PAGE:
It seems fair to say the “mainstream” of science says the Arctic Oscillation is random, and cannot be predicted.  But Cohen has studied it. He finds that the amount of snow accumulating in Russian Siberia in the month of October can be connected to the type of winter that hits the whole northern hemisphere later.  If there’s a lot of snow in Siberia in the fall, look out. And this is happening more, now that the Arctic sea above Siberia is hotter and more open. That’s the side of the Polar Sea which opens up first, and stay open longer these days. The ice stays longer on the Canadian side.

From the AER web site:

Dr. Judah Cohen from Atmospheric and Environmental Research (AER) recently embarked on an experimental process of regular research, review, and analysis of the Arctic Oscillation (AO). This analysis is intended to provide researchers and practitioners real-time insights on one of North America’s and Europe’s leading drivers for extreme and persistent temperature patterns.”

Cohen is one of the few climate scientists brave enough to put his predictions to the test. He has to. Judah Cohen works for a very influential risk analysis group Atmospheric and Environmental Research.  It turns out investors, energy planners, military leaders and politicians (right down to big city Mayors) want to know what winter conditions are coming. They may stock more oil, or salt, or buy into energy stocks, if a cold winter is expected. So far Cohen’s system is predicting well, better than most, but not perfectly.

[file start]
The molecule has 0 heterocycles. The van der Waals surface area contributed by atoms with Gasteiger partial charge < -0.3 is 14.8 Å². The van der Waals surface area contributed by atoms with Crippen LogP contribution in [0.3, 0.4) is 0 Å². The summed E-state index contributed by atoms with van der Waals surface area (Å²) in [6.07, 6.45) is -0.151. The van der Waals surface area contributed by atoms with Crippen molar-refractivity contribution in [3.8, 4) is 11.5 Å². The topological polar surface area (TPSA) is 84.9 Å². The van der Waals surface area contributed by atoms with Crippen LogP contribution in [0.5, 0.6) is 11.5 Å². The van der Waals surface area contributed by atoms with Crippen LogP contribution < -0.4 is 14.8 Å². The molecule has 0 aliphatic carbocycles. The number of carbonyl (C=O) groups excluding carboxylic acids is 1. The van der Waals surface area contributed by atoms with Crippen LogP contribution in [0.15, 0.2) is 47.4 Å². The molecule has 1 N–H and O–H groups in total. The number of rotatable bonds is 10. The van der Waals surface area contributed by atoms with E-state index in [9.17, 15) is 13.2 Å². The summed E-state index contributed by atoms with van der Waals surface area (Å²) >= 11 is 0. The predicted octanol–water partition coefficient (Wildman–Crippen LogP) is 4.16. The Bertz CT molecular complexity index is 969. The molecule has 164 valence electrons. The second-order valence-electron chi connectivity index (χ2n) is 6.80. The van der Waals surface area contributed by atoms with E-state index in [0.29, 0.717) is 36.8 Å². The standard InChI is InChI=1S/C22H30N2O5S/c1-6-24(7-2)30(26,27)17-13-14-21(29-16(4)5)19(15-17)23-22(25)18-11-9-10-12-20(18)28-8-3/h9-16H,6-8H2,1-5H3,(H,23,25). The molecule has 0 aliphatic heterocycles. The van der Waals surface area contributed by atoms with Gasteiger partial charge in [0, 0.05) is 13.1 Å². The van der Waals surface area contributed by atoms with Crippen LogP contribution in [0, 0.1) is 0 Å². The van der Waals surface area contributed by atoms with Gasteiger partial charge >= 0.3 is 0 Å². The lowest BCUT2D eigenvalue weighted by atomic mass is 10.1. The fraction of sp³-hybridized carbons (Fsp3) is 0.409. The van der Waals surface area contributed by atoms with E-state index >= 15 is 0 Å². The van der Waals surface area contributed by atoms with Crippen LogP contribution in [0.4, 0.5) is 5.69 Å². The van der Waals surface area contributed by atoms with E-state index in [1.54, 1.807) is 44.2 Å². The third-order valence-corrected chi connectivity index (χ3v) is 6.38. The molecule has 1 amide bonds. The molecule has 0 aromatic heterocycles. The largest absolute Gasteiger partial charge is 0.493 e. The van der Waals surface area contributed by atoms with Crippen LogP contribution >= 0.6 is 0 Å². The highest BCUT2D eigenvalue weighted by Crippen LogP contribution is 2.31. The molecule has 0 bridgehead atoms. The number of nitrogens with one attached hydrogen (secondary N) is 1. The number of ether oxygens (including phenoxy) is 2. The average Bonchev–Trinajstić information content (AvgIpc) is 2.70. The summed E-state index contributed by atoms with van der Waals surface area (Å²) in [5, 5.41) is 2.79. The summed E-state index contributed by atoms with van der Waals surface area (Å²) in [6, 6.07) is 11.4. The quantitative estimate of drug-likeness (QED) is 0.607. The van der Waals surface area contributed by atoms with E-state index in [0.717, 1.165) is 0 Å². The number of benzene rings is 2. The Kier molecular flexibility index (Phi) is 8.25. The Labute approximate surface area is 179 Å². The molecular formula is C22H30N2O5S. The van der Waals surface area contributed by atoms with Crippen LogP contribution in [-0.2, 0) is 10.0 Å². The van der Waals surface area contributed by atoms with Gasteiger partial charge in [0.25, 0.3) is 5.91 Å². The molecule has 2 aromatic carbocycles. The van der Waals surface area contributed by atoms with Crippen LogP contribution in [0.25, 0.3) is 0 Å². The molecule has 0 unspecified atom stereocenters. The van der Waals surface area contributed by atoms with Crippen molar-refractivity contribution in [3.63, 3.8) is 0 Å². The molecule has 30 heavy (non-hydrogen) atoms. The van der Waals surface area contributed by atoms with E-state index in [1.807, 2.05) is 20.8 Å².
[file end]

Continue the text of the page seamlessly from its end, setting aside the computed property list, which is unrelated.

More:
Judah tells us there is a meeting of scientists this February to discuss how the Arctic warming is affecting the world. I learned a lot from this interview. You will too.

Download or listen to this 29 minute Radio Ecoshock interview with Dr. Judah Cohen in CD Quality or Lo-Fi

Judah Cohen is a hybrid mix. Too many meteorologists don’t take advantage of climate change science; and most climate scientists won’t talk about the coming winter at all. They prefer to work in decades at least. Here we have a long-time scientist bridging those worlds.

Strong and cold winter storms in certain parts of the world, including a U.S. media center like New York, is so counter-intuitive. It’s the opposite of the warming winters we had for a few years, the opposite of what we expect. We thought winter was over. How are we ever going to tell billions of humans “if you experience a harsher winter it’s because the world is warming”?

That’s part of the them of this article “The Polar Vortex Is Back, and a Warmer Arctic May Be to Blame“.

Find Judah’s web site here.  All Judah Cohen’s recent papers are listed here.

Judah recommends two papers in particular:




Here is an interesting article about winter prediction, with Judah Cohen, from Mashable.


We humans release greenhouse gases beyond carbon dioxide. We don’t hear as much about them, because they don’t last as long in the atmosphere. But now we learn these gases can cause sea levels to rise for centuries.

That comes in a new paper led by Kirsten Zickfeld, one of the bright young women scientists rising up in the climate field. Trained in Germany, Kirsten is an Associate Professor of Geography, at Canada’s Simon Fraser University. One of her co-authors is Susan Solomon, the famous atmospheric chemist from MIT. The new science was published December 2016 in one of the world’s top journals, the Proceedings of the National Academy of Sciences, or PNAS.

The paper is: “Centuries of thermal sea-level rise due to anthropogenic emissions of short-lived greenhouse gases“.

Download or listen to this 26 minute Radio Ecoshock interview with Dr. Kirsten Zickfeld in CD Quality or Lo-Fi